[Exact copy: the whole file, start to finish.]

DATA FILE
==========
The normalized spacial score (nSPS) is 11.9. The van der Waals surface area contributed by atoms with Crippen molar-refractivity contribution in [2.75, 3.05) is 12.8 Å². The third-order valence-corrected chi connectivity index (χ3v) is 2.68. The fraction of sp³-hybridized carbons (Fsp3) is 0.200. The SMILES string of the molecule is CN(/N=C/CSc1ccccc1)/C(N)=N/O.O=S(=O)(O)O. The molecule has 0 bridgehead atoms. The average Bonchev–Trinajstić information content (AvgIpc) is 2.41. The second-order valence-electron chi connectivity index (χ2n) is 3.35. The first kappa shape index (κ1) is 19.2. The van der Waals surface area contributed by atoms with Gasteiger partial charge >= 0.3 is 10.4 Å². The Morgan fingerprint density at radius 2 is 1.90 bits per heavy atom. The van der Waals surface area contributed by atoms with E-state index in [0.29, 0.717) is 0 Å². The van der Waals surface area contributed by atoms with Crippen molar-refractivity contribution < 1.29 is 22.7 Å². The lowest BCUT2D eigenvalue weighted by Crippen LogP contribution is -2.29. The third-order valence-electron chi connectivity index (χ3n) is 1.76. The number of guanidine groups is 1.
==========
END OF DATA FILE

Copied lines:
The normalized spacial score (nSPS) is 11.9. The van der Waals surface area contributed by atoms with Crippen molar-refractivity contribution in [2.75, 3.05) is 12.8 Å². The third-order valence-corrected chi connectivity index (χ3v) is 2.68. The fraction of sp³-hybridized carbons (Fsp3) is 0.200. The SMILES string of the molecule is CN(/N=C/CSc1ccccc1)/C(N)=N/O.O=S(=O)(O)O. The molecule has 0 bridgehead atoms. The average Bonchev–Trinajstić information content (AvgIpc) is 2.41. The second-order valence-electron chi connectivity index (χ2n) is 3.35. The first kappa shape index (κ1) is 19.2. The van der Waals surface area contributed by atoms with Gasteiger partial charge >= 0.3 is 10.4 Å². The Morgan fingerprint density at radius 2 is 1.90 bits per heavy atom. The van der Waals surface area contributed by atoms with E-state index in [0.29, 0.717) is 0 Å². The van der Waals surface area contributed by atoms with Crippen molar-refractivity contribution < 1.29 is 22.7 Å². The lowest BCUT2D eigenvalue weighted by Crippen LogP contribution is -2.29. The third-order valence-electron chi connectivity index (χ3n) is 1.76. The number of guanidine groups is 1.